To help, I’ve come up with a few examples based on my readings about each type. I’m not saying these are the ones you should go with — they’re just ideas. They might not ring true for you and where you’re at or how you show up as an individual type. They are simply meant to inspire you to find a few of your OWN practices based on your type!

Today let’s talk about TYPES FOUR, FIVE, & SIX —

Enneagram Type Four:

Positive Practice #1 – Set working hours and stick to them. (Sleep schedule and exercising regularly are of equal importance.)

Fours often find these two things to be true — 1) they prefer to do things when they’re “in the mood” and 2) they are actually happiest when they’re working (ie. realizing their full potential). This leads to a rather classic self-sabotage — not being “in the mood” to work but then being unhappy because of not working. You won’t find that full potential, or happiness, just waiting around for inspiration to strike. (And while you’re at it, set a sleep and exercise schedule too. Self-discipline works well for a four, who values individuality and freedom, because THEY are making the rules. Use this to your advantage!)

Positive Practice #2 – Small actions will eventually snowball — break your to-do list down accordingly.

You are very in tune with your feelings and view most things through the lens of how they make you feel. Getting things done or helping a loved one creates enormous reactions and emotions from a four. But in the same way, a really big task will create a huge sense of overwhelm and thus, inaction. When looking at tasks that aren’t broken down into smaller chunks, you might get the sense that you don’t have your life together and you never will. But starting small and working through things step by step allow you to feel productive and good.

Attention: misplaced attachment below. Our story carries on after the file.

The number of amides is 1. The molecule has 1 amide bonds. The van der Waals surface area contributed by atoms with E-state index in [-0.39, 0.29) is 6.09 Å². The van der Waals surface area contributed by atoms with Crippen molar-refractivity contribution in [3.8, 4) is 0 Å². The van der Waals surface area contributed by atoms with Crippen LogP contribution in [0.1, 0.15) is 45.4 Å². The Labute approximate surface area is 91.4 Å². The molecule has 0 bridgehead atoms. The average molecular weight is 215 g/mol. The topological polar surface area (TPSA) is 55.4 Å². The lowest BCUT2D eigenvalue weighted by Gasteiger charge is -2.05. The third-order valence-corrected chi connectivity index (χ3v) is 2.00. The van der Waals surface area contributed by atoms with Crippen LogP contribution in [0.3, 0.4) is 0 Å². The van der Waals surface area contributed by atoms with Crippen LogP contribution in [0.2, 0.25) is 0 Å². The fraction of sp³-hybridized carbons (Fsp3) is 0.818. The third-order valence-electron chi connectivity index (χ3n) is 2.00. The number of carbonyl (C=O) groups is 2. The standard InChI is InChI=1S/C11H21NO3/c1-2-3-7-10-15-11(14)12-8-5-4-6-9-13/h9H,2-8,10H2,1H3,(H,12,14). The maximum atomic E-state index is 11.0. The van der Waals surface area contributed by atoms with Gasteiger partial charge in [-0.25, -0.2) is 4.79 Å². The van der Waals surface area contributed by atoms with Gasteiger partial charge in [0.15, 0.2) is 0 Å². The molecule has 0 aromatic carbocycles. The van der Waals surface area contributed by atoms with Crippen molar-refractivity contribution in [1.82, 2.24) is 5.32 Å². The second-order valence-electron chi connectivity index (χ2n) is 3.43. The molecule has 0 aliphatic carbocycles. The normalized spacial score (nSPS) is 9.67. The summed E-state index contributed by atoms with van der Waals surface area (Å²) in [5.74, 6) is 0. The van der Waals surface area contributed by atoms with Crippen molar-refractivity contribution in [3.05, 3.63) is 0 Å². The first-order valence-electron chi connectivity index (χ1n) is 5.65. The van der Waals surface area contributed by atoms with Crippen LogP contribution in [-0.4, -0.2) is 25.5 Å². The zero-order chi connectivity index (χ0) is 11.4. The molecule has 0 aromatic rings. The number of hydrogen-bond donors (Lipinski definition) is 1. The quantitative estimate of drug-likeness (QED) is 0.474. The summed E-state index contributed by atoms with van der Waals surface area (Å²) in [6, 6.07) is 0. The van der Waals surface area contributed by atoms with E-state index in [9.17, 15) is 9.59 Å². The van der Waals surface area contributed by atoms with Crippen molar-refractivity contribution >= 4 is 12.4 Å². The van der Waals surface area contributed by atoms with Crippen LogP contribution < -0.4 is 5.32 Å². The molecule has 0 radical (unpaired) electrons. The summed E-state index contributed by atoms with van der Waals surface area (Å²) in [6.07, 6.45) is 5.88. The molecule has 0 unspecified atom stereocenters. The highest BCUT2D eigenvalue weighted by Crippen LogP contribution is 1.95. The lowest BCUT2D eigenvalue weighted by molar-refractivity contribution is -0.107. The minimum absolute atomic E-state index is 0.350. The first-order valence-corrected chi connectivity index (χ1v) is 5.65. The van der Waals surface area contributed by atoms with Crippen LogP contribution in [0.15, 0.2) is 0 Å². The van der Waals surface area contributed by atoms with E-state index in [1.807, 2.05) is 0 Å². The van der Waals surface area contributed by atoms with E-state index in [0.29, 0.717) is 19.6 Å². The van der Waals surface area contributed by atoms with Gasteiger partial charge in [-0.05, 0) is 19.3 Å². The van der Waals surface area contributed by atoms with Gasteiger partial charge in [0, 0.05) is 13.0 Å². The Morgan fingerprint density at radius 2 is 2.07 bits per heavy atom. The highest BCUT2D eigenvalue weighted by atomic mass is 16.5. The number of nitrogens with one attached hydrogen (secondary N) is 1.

Positive Practice #3 – Get in the practice of cutting off the “rehearsals” in your head.

As a four you have a very active imagination! This is super helpful to so many things and a huge part of what makes you YOU. But it can start to be harmful when you let the conversations in your imagination run wild — especially if those conversations are excessively negative. You start thinking about what you would say to someone, how you could hurt them, or who is talking about you behind your back and what they’re saying. When you notice this is happening is there something that can help pull you back into reality?

Enneagram Type Five:

Positive Practice #1 – Adopt both a breath practice (meditation or yoga) and movement practice (jogging, dancing, etc).

Fives can be really intense and a little bit high-strung. You might find it difficult to relax because you have so much nervous energy pent up inside of you. Exercise that’s more cardio focused, like running or dancing, can help you chill out in a healthy way. A movement practice gives all that energy a place to go. You might even find that daily exercise is key to achieving the chill time you need. But balancing a regular fast-paced workout with an occasional focus on breath, even if it’s just 2 minutes of meditation to start your morning, can be super grounding for fives.